It will cost another dollar per pack to light up if Prop. 29 passes. It raises the cigarette tax in California by a dollar to $1.87 per pack. That money would be spent to award grants for cancer research and other smoking-related diseases.
The tax would raise $735 million earmarked for research. It does move the state into the medical research business.
"We also don't want to do this on the backs of smokers. We are anti-tobacco, but we're certainly not anti-smoker," said Roman Bowser, American Health Association. "And this money will be used to help keep kids from smoking and to help adults quit."
Prop. 29 is opposed by taxpayer groups, which don't see the upside to ballot-box budgeting during a time of multi-billion-dollar state deficits.
"The question is, If we're going to have new tax revenue being raised from taxpayers in California, how are we prioritizing that money?" said David Spady, Americans For Prosperity. "Are we spending it on all the cuts that have recently been made to our healthcare system in the state of California? Is any of this money going to Healthy Families or Medi-Cal?"
Spady says his taxpayer group is not connected to the multi-million-dollar tobacco company campaign against the increase in the cigarette tax. He calls Prop. 29 "nanny state" legislation that's trying to dictate how citizens live their lives.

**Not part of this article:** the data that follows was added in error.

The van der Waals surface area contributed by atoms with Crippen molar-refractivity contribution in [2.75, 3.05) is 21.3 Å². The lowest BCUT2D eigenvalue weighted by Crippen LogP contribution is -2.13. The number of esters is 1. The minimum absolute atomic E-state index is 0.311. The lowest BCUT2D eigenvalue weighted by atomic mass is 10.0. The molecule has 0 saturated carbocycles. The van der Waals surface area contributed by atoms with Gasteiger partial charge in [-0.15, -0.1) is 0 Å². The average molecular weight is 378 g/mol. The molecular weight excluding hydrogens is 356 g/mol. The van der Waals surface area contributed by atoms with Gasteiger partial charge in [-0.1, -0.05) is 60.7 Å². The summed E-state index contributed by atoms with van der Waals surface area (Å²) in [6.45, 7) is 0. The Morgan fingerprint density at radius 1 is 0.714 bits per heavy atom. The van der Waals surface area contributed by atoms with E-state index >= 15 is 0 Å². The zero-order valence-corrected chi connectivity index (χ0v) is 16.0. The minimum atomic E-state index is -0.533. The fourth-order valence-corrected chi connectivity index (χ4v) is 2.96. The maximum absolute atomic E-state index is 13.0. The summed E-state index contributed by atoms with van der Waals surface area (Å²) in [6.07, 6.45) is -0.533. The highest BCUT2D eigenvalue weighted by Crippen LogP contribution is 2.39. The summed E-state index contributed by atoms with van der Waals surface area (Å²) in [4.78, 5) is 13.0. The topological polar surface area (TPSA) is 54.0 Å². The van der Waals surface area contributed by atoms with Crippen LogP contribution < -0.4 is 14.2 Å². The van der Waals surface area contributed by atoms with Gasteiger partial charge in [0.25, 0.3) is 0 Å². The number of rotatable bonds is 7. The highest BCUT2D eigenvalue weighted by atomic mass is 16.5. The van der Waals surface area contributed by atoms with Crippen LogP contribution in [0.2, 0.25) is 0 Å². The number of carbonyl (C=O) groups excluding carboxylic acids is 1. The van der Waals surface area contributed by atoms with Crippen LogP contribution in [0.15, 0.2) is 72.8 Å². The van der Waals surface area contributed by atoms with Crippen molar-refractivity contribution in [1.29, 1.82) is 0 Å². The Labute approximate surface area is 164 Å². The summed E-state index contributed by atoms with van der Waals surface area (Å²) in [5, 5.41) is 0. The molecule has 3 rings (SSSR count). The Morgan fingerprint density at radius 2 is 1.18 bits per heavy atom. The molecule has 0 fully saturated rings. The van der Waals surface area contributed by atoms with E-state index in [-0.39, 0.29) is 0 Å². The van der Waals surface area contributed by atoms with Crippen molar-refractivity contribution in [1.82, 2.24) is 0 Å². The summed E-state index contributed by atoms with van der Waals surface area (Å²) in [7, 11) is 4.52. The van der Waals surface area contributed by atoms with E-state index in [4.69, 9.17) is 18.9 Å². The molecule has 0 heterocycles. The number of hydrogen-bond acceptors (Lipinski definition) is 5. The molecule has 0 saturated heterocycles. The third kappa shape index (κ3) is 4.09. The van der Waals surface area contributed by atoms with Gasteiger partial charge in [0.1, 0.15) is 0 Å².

The proposition sets up a committee to oversee how the money is spent.
"There is no mandate in there, and they intentionally did that so that money can be spent wherever it needs to be spent on cancer research, even if that's outside the country or outside the state," said Spady.
Proponents say Proposition 29 would help keep people out of the hospital. It doesn't include money for treatment, only research. Coupled with the extra dollar per pack, proponents say it would stop 220,000 kids from starting to smoke and would help encourage 100,000 current smokers to stop smoking.
Proponents deny the charge that the money will be spent outside California.
"We wrote that very carefully," said Bowser. "The American Heart Association, the American Cancer Society, the American Lung Association, we wrote this very carefully to ensure that the money would be spent in California, and California is mentioned over 30 times in the proposition language."
California is one of only three states that has not passed a tobacco tax increase in the last 10 years. Now voters are being asked if they want to increase the tax and mandate that all the money go to tobacco-related illnesses.